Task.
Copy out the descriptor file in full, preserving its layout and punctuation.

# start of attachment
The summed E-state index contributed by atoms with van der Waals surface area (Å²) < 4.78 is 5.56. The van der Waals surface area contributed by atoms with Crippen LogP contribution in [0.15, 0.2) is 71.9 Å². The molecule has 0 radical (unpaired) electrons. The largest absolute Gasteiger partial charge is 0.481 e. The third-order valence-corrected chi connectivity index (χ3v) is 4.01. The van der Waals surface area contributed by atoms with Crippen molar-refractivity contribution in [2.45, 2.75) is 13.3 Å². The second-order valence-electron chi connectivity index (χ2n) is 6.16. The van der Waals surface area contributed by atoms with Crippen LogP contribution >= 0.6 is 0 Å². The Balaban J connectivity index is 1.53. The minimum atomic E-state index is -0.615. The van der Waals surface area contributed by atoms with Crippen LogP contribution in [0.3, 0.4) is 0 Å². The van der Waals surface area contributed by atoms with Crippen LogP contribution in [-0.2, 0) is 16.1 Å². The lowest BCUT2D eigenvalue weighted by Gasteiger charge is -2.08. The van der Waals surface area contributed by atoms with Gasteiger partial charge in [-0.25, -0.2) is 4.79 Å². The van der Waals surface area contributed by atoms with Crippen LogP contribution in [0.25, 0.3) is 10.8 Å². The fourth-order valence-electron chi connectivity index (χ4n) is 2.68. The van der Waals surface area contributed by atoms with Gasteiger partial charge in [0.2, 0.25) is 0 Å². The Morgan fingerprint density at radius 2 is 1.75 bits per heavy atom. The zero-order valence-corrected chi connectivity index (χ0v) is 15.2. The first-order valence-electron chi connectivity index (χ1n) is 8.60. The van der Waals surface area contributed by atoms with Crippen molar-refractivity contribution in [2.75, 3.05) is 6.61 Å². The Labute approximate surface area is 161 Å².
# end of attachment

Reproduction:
The summed E-state index contributed by atoms with van der Waals surface area (Å²) < 4.78 is 5.56. The van der Waals surface area contributed by atoms with Crippen LogP contribution in [0.15, 0.2) is 71.9 Å². The molecule has 0 radical (unpaired) electrons. The largest absolute Gasteiger partial charge is 0.481 e. The third-order valence-corrected chi connectivity index (χ3v) is 4.01. The van der Waals surface area contributed by atoms with Crippen molar-refractivity contribution in [2.45, 2.75) is 13.3 Å². The second-order valence-electron chi connectivity index (χ2n) is 6.16. The van der Waals surface area contributed by atoms with Crippen LogP contribution >= 0.6 is 0 Å². The Balaban J connectivity index is 1.53. The minimum atomic E-state index is -0.615. The van der Waals surface area contributed by atoms with Crippen LogP contribution in [0.3, 0.4) is 0 Å². The van der Waals surface area contributed by atoms with Crippen LogP contribution in [-0.2, 0) is 16.1 Å². The lowest BCUT2D eigenvalue weighted by Gasteiger charge is -2.08. The van der Waals surface area contributed by atoms with Gasteiger partial charge in [-0.25, -0.2) is 4.79 Å². The van der Waals surface area contributed by atoms with Crippen LogP contribution in [0.25, 0.3) is 10.8 Å². The fourth-order valence-electron chi connectivity index (χ4n) is 2.68. The van der Waals surface area contributed by atoms with Gasteiger partial charge in [0.2, 0.25) is 0 Å². The Morgan fingerprint density at radius 2 is 1.75 bits per heavy atom. The zero-order valence-corrected chi connectivity index (χ0v) is 15.2. The first-order valence-electron chi connectivity index (χ1n) is 8.60. The van der Waals surface area contributed by atoms with Crippen molar-refractivity contribution in [2.75, 3.05) is 6.61 Å². The Labute approximate surface area is 161 Å².